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Visual Flow: Mastering the Art of Composition
by Ian Plant | March 1, 2013

In my new eBook Visual Flow: Mastering the Art of Composition, I discuss a number of compositional tools and techniques which have been used by the masters of painting and photography for centuries. Composition—the artistic arrangement and placement of visual elements within the picture frame—is the most difficult aspect of the art of photography to master, and also the most important. A snapshot shows the world what your camera sees, but when you create a composition, you show the world what you see. Mastery of the art of composition requires an understanding of a few important fundamental concepts, some of which I’d like to share with you today.

“Art is not what you see, but what you make others see.” –Edgar Degas

The best photographs use composition to entice the viewer to study the scene, holding interest over time. “Visual Flow”—Antelope Canyon, USA.

Think in terms of creating “visual flow”

Imagine you are standing in the middle of a small river, gazing downstream. As you survey the scene, you notice that the water flows around, beneath, and past you on its journey into the distant landscape beyond. Along its way, the water rushes over rocks and small drops and curves and turns around successive bends, but the flow of the river is irresistible—anything caught in its path is swept along, following every twist and turn, perhaps getting caught for a moment on a rock emerging from the river’s surface, but inevitably transported into the distance.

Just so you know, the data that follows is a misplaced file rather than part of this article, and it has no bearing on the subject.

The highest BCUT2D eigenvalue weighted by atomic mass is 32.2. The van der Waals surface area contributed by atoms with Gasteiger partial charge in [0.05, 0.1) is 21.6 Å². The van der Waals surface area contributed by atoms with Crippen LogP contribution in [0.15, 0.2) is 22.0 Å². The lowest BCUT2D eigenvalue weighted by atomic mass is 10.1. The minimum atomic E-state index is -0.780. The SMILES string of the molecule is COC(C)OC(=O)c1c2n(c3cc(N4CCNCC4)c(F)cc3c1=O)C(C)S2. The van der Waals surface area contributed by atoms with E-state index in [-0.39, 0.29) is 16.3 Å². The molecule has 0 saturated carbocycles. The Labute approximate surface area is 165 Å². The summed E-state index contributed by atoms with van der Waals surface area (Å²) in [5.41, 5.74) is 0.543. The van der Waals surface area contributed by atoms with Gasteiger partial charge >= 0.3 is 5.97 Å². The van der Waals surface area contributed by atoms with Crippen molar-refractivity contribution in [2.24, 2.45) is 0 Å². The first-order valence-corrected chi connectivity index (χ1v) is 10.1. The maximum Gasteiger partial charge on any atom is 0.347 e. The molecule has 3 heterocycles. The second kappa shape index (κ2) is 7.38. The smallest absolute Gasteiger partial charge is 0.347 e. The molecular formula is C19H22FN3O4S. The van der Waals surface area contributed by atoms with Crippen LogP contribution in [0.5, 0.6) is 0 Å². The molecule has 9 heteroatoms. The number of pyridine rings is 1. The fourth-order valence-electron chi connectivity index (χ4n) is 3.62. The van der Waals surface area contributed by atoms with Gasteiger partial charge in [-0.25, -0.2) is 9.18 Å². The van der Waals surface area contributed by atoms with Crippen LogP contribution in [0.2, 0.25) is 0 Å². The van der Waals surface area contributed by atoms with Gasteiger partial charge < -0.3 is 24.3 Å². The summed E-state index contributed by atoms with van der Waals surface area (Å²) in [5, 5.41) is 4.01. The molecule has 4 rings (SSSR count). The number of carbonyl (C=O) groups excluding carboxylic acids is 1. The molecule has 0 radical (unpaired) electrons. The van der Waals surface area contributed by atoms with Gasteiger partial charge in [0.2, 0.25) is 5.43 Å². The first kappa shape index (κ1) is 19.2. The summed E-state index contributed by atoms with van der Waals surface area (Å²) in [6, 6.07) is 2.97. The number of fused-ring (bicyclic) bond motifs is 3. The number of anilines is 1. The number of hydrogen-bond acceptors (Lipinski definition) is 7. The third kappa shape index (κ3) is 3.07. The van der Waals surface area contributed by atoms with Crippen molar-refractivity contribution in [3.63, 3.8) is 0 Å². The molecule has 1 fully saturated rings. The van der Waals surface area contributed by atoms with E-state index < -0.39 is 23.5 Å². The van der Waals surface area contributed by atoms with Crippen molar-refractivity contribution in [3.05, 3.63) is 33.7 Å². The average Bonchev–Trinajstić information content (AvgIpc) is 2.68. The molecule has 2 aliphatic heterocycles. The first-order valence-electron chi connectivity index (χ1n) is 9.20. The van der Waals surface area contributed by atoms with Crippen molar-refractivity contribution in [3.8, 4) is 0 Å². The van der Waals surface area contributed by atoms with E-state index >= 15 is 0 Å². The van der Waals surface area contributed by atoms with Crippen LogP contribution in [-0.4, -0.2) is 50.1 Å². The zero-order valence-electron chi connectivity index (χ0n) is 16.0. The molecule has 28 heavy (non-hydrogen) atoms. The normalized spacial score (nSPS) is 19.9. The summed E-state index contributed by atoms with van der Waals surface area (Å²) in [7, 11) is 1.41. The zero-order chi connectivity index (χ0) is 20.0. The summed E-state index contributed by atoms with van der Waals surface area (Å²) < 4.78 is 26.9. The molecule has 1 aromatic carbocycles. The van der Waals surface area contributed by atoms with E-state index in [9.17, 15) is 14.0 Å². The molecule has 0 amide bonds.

Thinking about looking down a flowing river is a good analogy for visualizing successful compositions. “Kaleidoscope”—Zion National Park, USA.

This effect—this irresistible pull—is what I like to call “visual flow,” and is precisely the effect you wish to accomplish with your photographs. Your goal as a photographer is to engage the viewer’s eye, commanding the viewer’s attention, and leading the viewer deeper and deeper into the scene. By doing so, you transform the viewer from a passive observer of the image into an active participant, giving them a sense of being there. Of course, you don’t need to always photograph a flowing river to achieve this effect; several different composition techniques can allow you to create visual flow with just about any type of subject. For the image below, I used elements in the foreground—in this case, rocks—to encourage the eye to travel deeper into the scene.

Finding ways to lead the viewer’s eye into the scene is an important key to making successful compositions. “Ancient Portal”—Isle of Lewis, Scotland.

Learn to see shapes

Minor White once famously said “One should photograph objects, not only for what they are, but for what else they are.” But what did he mean by this? Simple: try to think of your scene not in terms of waterfalls, mountains, and trees, but rather in terms of the shapes these objects form (such as triangles, curves, lines, circles, and other shapes)—either alone, or in conjunction with other objects. For example, a rock may form a triangle shape by itself, whereas all of the individual branches of a pine tree, when viewed from a distance, form a triangle shape through their close proximity to one another. The image below is a very simple and graphic illustration of this shape-based approach. The interaction of light and shadow forms a simple S-curve shape, which became the basis of the composition.